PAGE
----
Sweden has installed an automated sobriety check in Gothenburg port to prevent drivers from taking to Swedish roads while under the influence.
The machine, an imposing white and blue box, has been placed by a barrier at the arrival area for trucks and passenger ferries.
Drivers selected at random will have to submit to the test. If they fail, the gate remains closed and police is alerted.
Infrastructure Minister Tomas Eneroth, who inaugurated the machine on Tuesday, told local media: "I have been clear that I want to see this kind of checks in basically all our Swedish ports."
Sweden has some of the strictest alcohol laws in Europe with the drink driving limit set at 0.2 grams per litre while the majority of EU member states have a 0.5 limit, according to the European Transport Safety Council.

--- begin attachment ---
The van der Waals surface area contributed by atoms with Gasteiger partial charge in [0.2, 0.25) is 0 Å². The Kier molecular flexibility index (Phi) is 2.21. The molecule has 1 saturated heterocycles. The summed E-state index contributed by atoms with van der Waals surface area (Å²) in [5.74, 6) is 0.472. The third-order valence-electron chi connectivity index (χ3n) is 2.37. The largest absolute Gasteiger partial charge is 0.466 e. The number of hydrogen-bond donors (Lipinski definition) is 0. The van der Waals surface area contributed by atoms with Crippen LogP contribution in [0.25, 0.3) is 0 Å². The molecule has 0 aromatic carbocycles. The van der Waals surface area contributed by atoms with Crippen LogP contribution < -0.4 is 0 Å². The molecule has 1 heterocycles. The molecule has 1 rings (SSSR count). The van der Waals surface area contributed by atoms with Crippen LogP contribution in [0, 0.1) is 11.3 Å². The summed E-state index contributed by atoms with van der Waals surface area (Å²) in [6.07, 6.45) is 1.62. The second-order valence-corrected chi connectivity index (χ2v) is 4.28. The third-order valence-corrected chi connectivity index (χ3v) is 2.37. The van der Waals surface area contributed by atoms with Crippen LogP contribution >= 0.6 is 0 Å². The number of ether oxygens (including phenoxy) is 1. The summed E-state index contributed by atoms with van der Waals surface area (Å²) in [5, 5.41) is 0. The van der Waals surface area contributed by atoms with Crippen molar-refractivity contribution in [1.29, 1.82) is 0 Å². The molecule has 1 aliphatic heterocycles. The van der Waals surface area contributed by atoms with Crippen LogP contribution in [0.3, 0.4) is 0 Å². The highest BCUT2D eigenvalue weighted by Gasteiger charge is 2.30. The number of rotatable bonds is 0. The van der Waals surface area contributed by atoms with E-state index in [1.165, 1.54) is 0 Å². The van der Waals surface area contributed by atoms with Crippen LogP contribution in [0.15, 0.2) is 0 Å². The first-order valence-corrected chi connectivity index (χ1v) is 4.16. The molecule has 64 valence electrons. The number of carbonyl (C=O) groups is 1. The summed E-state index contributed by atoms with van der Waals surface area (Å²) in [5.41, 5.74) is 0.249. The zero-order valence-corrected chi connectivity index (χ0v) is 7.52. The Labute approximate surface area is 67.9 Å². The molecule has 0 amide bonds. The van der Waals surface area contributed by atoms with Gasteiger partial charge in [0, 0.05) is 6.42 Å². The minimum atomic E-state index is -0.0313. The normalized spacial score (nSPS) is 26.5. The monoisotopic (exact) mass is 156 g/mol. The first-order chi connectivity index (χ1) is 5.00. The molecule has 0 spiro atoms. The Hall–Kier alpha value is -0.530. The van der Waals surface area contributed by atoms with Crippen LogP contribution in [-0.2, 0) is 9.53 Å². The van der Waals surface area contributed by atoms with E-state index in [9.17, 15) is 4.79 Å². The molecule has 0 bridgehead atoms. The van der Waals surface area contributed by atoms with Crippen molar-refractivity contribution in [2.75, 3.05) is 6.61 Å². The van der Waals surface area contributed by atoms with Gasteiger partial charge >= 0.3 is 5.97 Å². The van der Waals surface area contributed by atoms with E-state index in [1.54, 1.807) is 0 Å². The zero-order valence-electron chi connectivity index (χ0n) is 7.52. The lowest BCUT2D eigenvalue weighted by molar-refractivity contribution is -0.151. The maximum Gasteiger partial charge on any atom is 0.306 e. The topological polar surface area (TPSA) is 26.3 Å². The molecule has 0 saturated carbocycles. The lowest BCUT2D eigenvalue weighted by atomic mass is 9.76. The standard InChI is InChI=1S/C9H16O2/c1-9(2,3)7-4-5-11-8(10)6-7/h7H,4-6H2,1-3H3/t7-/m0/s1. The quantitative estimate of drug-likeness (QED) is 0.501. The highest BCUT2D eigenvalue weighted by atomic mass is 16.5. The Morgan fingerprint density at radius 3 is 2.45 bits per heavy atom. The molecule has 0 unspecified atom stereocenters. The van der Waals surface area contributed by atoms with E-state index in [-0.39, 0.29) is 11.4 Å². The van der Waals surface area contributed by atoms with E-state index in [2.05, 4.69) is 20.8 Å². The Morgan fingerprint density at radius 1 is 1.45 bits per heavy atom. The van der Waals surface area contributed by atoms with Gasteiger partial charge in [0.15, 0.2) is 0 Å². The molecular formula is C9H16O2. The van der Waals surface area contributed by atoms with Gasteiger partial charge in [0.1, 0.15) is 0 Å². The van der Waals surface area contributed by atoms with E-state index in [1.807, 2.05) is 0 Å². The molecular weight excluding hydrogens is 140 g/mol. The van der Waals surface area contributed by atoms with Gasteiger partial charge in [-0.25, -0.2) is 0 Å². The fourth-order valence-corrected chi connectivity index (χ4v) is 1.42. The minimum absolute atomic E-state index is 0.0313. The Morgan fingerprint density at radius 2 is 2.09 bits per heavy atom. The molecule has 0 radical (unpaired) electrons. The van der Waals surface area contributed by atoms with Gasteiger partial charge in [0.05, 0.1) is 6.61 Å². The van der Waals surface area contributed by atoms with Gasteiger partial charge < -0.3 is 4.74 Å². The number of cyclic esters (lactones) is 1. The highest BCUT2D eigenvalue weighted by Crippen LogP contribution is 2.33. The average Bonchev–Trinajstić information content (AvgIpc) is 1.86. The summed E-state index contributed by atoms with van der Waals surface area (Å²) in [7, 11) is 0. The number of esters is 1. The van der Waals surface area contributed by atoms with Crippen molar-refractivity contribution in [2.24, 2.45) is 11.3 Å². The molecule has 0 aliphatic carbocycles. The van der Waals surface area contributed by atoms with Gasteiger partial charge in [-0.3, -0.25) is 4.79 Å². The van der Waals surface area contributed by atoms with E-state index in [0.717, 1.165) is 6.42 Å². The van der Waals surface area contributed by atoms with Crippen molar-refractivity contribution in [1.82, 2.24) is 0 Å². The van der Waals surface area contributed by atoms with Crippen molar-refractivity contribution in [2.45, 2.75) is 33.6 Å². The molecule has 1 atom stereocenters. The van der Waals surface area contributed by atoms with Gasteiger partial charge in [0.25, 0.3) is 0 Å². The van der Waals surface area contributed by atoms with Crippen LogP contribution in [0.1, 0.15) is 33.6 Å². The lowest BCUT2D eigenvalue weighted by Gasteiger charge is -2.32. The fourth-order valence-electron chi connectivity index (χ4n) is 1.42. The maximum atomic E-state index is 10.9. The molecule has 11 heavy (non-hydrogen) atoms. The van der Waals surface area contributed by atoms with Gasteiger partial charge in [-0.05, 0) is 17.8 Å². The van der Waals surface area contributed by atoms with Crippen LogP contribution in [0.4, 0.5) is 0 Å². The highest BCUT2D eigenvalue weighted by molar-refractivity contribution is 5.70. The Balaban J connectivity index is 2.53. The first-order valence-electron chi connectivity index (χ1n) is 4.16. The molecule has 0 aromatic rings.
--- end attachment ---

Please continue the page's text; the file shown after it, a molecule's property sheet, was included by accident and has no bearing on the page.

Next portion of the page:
Many Swedes, therefore, go abroad to get their hands on cheaper alcohol. Those in the north of the country tend to cross the land border into Finland. For those in the south, ferries bound for Germany have become especially popular.
The automated sobriety check was commissioned by the government in September 2017 as part of the Vision Zero policy to bring fatalities or serious injuries on the road down to nil.
According to the Swedish Transport Administration, more than 30% of all fatal accidents on Swedish roads involve alcohol or drugs.